Connect the USB cable to the Arduino Board then pull the cable from the outside hole to slide the board into the cavity.

Spend some time on cable management then add the Lid.

Step 11: Program Using Laptop

Plug the USB cable into a laptop then program the Arduino. The program is split into four main sections with two internal functions that are referenced:

1) Variable Creation - Used to create variables and instances for the LCD screen, the messages sent to the screen, variables used to find the distance under the overhang, and an instance of the stepper motor.

2) Set Up Function - Used to start serial communication, initialize the LCD, set up the pin mode for the distance sensor pins, set the speed for the stepper motor, and display the boot-up phrase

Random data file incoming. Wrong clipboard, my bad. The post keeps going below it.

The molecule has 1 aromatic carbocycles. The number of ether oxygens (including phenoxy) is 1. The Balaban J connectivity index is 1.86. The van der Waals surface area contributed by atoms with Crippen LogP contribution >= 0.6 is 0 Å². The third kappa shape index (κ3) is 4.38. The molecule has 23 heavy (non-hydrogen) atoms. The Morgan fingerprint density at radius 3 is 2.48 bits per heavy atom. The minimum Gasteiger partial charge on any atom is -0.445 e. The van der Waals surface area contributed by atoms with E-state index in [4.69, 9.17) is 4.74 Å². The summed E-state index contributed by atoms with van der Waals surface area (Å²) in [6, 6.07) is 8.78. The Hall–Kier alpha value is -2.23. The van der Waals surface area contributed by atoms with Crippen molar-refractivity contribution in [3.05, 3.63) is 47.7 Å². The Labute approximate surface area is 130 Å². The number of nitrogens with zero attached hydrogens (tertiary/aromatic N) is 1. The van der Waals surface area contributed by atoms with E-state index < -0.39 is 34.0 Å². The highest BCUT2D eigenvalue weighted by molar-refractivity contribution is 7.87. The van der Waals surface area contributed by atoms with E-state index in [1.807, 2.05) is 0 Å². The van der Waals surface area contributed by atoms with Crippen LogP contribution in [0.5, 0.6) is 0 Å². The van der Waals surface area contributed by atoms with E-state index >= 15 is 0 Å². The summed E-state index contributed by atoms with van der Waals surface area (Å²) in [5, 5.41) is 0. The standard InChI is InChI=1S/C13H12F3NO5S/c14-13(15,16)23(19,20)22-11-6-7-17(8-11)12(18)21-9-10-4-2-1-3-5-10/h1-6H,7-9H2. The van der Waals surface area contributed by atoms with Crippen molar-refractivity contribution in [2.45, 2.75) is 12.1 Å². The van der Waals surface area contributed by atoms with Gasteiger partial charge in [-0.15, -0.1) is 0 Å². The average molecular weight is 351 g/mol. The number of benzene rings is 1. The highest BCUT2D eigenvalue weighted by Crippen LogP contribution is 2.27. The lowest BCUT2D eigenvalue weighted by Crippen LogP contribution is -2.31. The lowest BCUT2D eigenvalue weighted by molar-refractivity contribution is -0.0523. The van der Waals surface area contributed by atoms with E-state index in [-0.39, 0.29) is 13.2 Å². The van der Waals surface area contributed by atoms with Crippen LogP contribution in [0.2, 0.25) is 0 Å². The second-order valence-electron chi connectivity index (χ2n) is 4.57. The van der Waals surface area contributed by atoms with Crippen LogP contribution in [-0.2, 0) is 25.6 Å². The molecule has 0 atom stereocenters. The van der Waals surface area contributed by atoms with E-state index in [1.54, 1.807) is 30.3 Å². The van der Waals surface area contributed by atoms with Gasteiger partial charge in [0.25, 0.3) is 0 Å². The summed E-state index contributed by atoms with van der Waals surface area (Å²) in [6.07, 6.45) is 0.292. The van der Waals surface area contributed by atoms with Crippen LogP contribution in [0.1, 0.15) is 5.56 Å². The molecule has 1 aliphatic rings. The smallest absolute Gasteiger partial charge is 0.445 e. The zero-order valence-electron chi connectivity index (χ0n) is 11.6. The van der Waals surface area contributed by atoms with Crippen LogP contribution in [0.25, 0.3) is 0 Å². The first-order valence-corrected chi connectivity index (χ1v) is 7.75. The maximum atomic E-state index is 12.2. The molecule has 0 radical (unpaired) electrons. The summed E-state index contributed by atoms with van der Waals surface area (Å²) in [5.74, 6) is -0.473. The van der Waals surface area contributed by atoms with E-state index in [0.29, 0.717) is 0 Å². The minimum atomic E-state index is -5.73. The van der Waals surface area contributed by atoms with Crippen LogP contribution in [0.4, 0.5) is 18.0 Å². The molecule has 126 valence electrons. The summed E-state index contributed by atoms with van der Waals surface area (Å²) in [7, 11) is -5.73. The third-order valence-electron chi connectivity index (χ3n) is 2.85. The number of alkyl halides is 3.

3) Main Loop

- Point 1: Writes the first message to the LCD and checks to see if a hand is under the overhang. Once there is a hand under the overhang, it moves to Point 2.

- Point 2: Writes the dispensing message to the LCD and spins the stepper one-half rotation for one serving. Once completed, displays the enjoy message then moves to point 3.

- Point 3: Checks the sensor until there is nothing under the overhang then returns to Point 1. This is to make sure the machine doesn't accidentally just keep dispensing if something is left underneath the overhang.

4) Function Section - Used to write messages to the LCD screen and to get a value for the distance under the overhang. This section is references during the Main loop but is also referenced during the initial Set Up.

Step 12: Enjoy!

Set up the Candy Bot wherever you'd like then put some candy in the top of the machine. I would recommend mini m&ms.

Enjoy! Thank you for reading.